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CrepuscularJanuary 17th, 2013, 9:11 am
Boiling Springs, PA

Posts: 923

OldredbarnJanuary 17th, 2013, 11:17 am
Novi, MI

Posts: 2600
Nice! Eric, you need to tell us something about how you are taking these pics. What equipment etc.

Spence
"Even when my best efforts fail it's a satisfying challenge, and that, after all, is the essence of fly fishing." -Chauncy Lively

"Envy not the man who lives beside the river, but the man the river flows through." Joseph T Heywood
CrepuscularJanuary 17th, 2013, 11:47 am
Boiling Springs, PA

Posts: 923
Thanks. My set up is basic. Stereo microscope and digital camera. post processing with photoshop.
WbranchJanuary 17th, 2013, 2:42 pm
York & Starlight PA

Posts: 2722
Well I can now say I've seen far more of a caddis larvae's butt than I've ever wanted to see.
Catskill fly fisher for fifty-five years.
CrepuscularJanuary 17th, 2013, 3:39 pm
Boiling Springs, PA

Posts: 923
Well I can now say I've seen far more of a caddis larvae's butt than I've ever wanted to see.


I'll post more tomorrow just for you.
WbranchJanuary 17th, 2013, 3:53 pm
York & Starlight PA

Posts: 2722
Thanks! Can't wait.
Catskill fly fisher for fifty-five years.
CrenoJanuary 17th, 2013, 4:10 pm
Grants Pass, OR

Posts: 305
Neophylax?
CrepuscularJanuary 17th, 2013, 4:26 pm
Boiling Springs, PA

Posts: 923
Neophylax?

That's what I'd call it. I try to get photos of the characters as one were going through the key. I wish I had the species key for Neophylax. But the last time I looked it was $180.00.
EntomanJanuary 17th, 2013, 10:04 pm
Northern CA & ID

Posts: 2604
I agree with you guys that this is a Dot-winged Sedge larva, but I have a question about the short basal spurs on the tarsal claws. Before it was moved to Uenoidae in the late 80's, older keys seem to group the neophylax genus with the long spurred group of genera in Limephilidae. Other than my own confusion, can there be any other explanation for the discrepancy?

As for species, I wouldn't know where to start, Eric. $180? It'll be awhile before I have a key for this genus!:) I think there are at least 10 documented for PA so far with 17 known for the NE. Are they all even associated yet, Dave?

"It's not that I find fishing so important, it's just that I find all other endeavors of Man equally unimportant... And not nearly as much fun!" Robert Traver, Anatomy of a Fisherman
CrenoJanuary 17th, 2013, 11:02 pm
Grants Pass, OR

Posts: 305
In NA I think the larvae of Ne. kolodskii from Tennessee and Ne. virginica are still undescribed. Not sure where you got $180 but I will sell you mine for $150. For that I will try and get it signed for ya.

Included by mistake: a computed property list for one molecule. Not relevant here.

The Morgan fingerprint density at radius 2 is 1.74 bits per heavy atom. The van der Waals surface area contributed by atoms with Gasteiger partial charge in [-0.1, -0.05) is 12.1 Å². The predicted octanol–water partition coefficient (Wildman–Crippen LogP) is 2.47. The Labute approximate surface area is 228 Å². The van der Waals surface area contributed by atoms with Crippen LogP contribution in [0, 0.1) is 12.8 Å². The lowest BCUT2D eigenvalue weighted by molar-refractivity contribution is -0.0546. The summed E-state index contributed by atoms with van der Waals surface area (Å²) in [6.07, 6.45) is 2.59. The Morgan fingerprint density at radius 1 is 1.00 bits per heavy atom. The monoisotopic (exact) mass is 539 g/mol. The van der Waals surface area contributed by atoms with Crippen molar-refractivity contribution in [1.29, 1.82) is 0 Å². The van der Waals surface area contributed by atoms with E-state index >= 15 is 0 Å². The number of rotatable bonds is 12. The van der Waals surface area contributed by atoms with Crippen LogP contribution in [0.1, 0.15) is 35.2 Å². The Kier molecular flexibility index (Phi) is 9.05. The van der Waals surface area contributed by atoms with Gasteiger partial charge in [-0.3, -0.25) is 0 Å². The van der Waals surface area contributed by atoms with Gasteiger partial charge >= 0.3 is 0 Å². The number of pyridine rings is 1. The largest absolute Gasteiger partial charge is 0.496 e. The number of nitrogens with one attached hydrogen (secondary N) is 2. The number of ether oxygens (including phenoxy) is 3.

try http://enssc.com/525Home.aspx?store=525 for a copy.

short vs long basal spurs? just another example of taxonomic characters changing with additional knowledge. The primary reason the Uenoids were in the Limnephilidae is because they were thought to be closer to the limnephilids than anything else. The Limnephilidae was, and still is, a group which needs alot of further work. If your french is any good see Schmid F. 1955 (Contribution a l'etude des Limnophilidae (Trichoptera). Mitteilungen der Schweizerischen Entomologischen Gesellschaft 28 beiheft: 1-245.) for a great view of the issue at that time and then try Vshivkova, T, Morse, JC., & Ruiter, D. 2007. (Phylogeny of Limnephilidae and composition of the genus Limnephilus (Limnephilidae, Limnephilinae, Limnephilini). Pages 309-319 in Bueno-Soria, Joaquín, Barba-Álvarez, Rafael, Armitage, Brian J. (eds.) Proceedings of the 12th International Symposium on Trichoptera. Columbus, Ohio, The Caddis Press.) for a more recent opinion.
CrepuscularJanuary 18th, 2013, 8:08 am
Boiling Springs, PA

Posts: 923
Jeez Dave I just found Vineyard et al for $12.95. But they want $47.00 to ship it to me. I may be able to drive to Toronto for that... I guess the last time I looked I just did a web search for it and it came back with that $180.00 copy. Thanks for the link! You know the last time I spent a large amount of money for an out of print volume (I was excited because I found it for under $200.00) About 6 months later the darn thing went into the public domain and you can now get it for free...Oh and that was very generous of you to get me signed copy for $150 ;)

About the Limnephilids, I'll say they need work.
CrepuscularJanuary 18th, 2013, 11:36 am
Boiling Springs, PA

Posts: 923
Speaking of Limnephilids, Here's another caddisfly from Big Spring Creek. The last two photos are just for you Matt.
















MartinlfJanuary 18th, 2013, 2:10 pm
Moderator
Palmyra PA

Posts: 3157
Those last photos remind me of the whole size matters controversy.

But seriously, how long were the bugs case and all? Also, I could say that I can't tell if they are the same insect because the shots of the derrieres are from different angles, but that would be a lie. So, can anyone tell if they are? Or do the same species always use the same material for cases? And finally, what would the adults look like and when might we see them?
"He spread them a yard and a half. 'And every one that got away is this big.'"

--Fred Chappell
CrenoJanuary 18th, 2013, 2:24 pm
Grants Pass, OR

Posts: 305
Pretty good pics - its one for the checklist folks. I cannot see the number of setae at the mesonotal sa1 but pretty sure it is something near Limnephilus externus/extractus. Other characters that would remove some uncertainty would be the presence/absence of dorsal chloride epithelia (I suspect they are absent) and presence/absence of accessory setae on the lateral femur surfaces. I cannot see the accessory setae in the photo but they can be small and clear. The best way to see them is to look at femur from a dorsal or ventral view. Then you can see them sticking out from the lateral surface if they are present and not broken off.